• To get ready to stop you need to cover the brakes take your foot of the accelerator pedal and hold it over the brake pedal.
  • This technique can be used when you feel a problem will arise and to help avoid a collision.
  • When you cover the brake don't ride the brake or rest your foot on the brake pedal
  • If you do your brake heats up and they wear faster
  • Your brake lights will also stay on

Selecting the Best Lane

When you drive in multilane traffic you will use different lanes at different times.
  • Left lane is usually for the faster moving traffic
  • Traffic can be help up by drivers waiting to turn left
  • Choose the lane where traffic is flowing the smoothest
  • Overtaking and Passing: Trying to pass in a city can be dangerous
  • Be aware for pedestrians, cross traffic, signals, and line-of-sight restrictions
  • Sometimes you might need to overtake (pass a car ahead)
  • If you overtake a car on a two way street you need to do it carefully and legally
  • It is illegal to pass at intersections or over double yellow lines located in the center
  • Use the lane changing procedure to overtake cars
  • Signal and then return to your lane when both headlights or the car you passed can be seen inside your rearview mirror
  • Special Traffic Lanes: To help move traffic many cities made lanes for buses and carpool drivers.
  • Drivers who travel alone have to use the regular more crowded slower moving lanes
  • If you drive together in buses more fuel and time will be saved
  • Pollution and parking problems will be reduced

14.4 Special City Situations

Driving on Two-Way Streets

  • Most roadways are two-way streets with one lane going in each direction
  • Many intersections in a city do not have traffic controls
  • You don't know what other drivers will do at blind intersections (where your view of traffic is minimal
  • If you have a left turn at a blind intersection you must yield

Driving on One-Way Streets

  • More traffic with less conflicts
  • Identifying One-Way Streets: See if there is a ONE WAY sign posted
  • All moving traffic and parked cars are pointing in the same direction
  • Broken white lines that separate lanes and traffic signs in the same directions
  • Entering One-Way Streets: To make a left position yourself to the nearest left lane
  • If driving on a one way for a distance try to pick a lane that is away from parked cars
  • A parked car could pull out anytime
  • If you are going to turn position your car ahead of time
  • Leaving One-Way Streets: When turning out of a one-way street turn to the nearest lane going your way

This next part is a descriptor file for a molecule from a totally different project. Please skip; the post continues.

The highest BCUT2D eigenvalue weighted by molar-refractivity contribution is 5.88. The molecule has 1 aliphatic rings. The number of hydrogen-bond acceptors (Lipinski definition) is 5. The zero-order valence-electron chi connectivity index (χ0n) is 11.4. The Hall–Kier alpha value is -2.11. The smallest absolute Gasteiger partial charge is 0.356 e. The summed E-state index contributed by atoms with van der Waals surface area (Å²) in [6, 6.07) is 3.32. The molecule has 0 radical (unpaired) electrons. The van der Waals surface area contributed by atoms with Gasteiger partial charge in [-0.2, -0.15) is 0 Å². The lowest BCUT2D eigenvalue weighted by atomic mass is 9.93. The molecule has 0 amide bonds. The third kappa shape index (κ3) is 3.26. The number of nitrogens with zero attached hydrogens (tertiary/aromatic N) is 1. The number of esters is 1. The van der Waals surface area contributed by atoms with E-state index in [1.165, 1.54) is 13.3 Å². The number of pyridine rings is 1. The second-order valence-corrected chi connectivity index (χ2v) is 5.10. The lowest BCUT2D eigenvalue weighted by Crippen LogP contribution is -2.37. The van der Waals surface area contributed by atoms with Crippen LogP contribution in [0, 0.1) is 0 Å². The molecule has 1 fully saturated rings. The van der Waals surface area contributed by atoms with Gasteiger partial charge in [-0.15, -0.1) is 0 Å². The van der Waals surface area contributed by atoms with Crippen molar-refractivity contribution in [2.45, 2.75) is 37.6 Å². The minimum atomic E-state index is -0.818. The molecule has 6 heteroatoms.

• On some one-way streets the outside lanes may be for turns only
  • You will need to make changes when a one-way street turns into a two-way street
  • Unexpected Situations on Crowded Streets: If a car is going the wrong way on a one-way street honk the horn and flash the lights
  • Maintain an ordered visual search pattern
  • If drivers have a green light they must stop for pedestrians
  • Angle and parallel parking is allowed on most streets
  • At first sign of movement from a pedestrian or car change lanes
  • Roundabouts cut crash injuries by up to 75 percent

Questions

  1. Where is traffic density higher?
  2. What type of driving/behavior is illegal?
  3. What should your following distance be?
  4. Where can the reflection of brake lights be seen?
  5. Name two situations that make your driving task more difficult.
  6. Why happens when you ride the brakes?
  7. Name an advantage of driving on one-way streets.
  8. Two types of parking that are allowed on most streets are...
  9. When getting ready to stop you need to _________ by taking your foot off the accelerator and holding it over the brake.
  10. To _________ a vehicle use the lane-changing procedure.

Answers

  1. Cities
  2. Violent behavior/aggressive driving
  3. 3 seconds
  4. Wet pavement (under the car)
  5. Unfamiliar streets, line-of-sight restrictions, narrow lanes, heavy traffic
  6. Brakes heat up and wear out faster
  7. All traffic is going one way and less chance of conflicts
  8. Angled and parallel
  9. Cover the brake
  10. Overtake

Credits:

Created with images by Alex Graves - "Traffic" • woodleywonderworks - "dangerous driving in the rain + tips"